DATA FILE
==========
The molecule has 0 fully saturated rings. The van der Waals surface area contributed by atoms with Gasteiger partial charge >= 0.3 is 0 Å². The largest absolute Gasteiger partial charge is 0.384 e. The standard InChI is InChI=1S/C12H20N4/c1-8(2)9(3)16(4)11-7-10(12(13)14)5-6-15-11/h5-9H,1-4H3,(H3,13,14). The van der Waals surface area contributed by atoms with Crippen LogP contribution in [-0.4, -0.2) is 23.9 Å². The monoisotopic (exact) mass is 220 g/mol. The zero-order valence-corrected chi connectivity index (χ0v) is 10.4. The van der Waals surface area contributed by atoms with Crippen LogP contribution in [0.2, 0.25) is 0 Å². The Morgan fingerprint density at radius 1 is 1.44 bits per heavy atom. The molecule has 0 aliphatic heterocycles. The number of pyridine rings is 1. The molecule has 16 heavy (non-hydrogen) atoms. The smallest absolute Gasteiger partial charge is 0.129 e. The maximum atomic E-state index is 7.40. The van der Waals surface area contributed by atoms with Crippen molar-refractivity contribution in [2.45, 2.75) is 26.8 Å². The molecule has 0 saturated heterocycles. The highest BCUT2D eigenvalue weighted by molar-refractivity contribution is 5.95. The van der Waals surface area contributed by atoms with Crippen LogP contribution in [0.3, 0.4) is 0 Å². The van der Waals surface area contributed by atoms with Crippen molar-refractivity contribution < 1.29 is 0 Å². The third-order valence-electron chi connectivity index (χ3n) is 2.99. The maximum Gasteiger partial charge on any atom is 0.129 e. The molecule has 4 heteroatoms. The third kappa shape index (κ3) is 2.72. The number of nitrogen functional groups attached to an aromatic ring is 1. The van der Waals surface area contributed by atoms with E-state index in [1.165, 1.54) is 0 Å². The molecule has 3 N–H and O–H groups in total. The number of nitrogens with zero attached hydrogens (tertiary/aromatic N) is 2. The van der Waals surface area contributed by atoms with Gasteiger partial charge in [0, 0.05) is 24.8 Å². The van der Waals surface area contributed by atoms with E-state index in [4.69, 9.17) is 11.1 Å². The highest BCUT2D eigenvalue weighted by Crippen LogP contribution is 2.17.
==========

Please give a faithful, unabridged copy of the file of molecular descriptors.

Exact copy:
The molecule has 0 fully saturated rings. The van der Waals surface area contributed by atoms with Gasteiger partial charge >= 0.3 is 0 Å². The largest absolute Gasteiger partial charge is 0.384 e. The standard InChI is InChI=1S/C12H20N4/c1-8(2)9(3)16(4)11-7-10(12(13)14)5-6-15-11/h5-9H,1-4H3,(H3,13,14). The van der Waals surface area contributed by atoms with Crippen LogP contribution in [-0.4, -0.2) is 23.9 Å². The monoisotopic (exact) mass is 220 g/mol. The zero-order valence-corrected chi connectivity index (χ0v) is 10.4. The van der Waals surface area contributed by atoms with Crippen LogP contribution in [0.2, 0.25) is 0 Å². The Morgan fingerprint density at radius 1 is 1.44 bits per heavy atom. The molecule has 0 aliphatic heterocycles. The number of pyridine rings is 1. The molecule has 16 heavy (non-hydrogen) atoms. The smallest absolute Gasteiger partial charge is 0.129 e. The maximum atomic E-state index is 7.40. The van der Waals surface area contributed by atoms with Crippen molar-refractivity contribution in [2.45, 2.75) is 26.8 Å². The molecule has 0 saturated heterocycles. The highest BCUT2D eigenvalue weighted by molar-refractivity contribution is 5.95. The van der Waals surface area contributed by atoms with Crippen LogP contribution in [0.3, 0.4) is 0 Å². The van der Waals surface area contributed by atoms with Crippen molar-refractivity contribution < 1.29 is 0 Å². The third-order valence-electron chi connectivity index (χ3n) is 2.99. The maximum Gasteiger partial charge on any atom is 0.129 e. The molecule has 4 heteroatoms. The third kappa shape index (κ3) is 2.72. The number of nitrogen functional groups attached to an aromatic ring is 1. The van der Waals surface area contributed by atoms with E-state index in [1.165, 1.54) is 0 Å². The molecule has 3 N–H and O–H groups in total. The number of nitrogens with zero attached hydrogens (tertiary/aromatic N) is 2. The van der Waals surface area contributed by atoms with Gasteiger partial charge in [0, 0.05) is 24.8 Å². The van der Waals surface area contributed by atoms with E-state index in [4.69, 9.17) is 11.1 Å². The highest BCUT2D eigenvalue weighted by Crippen LogP contribution is 2.17.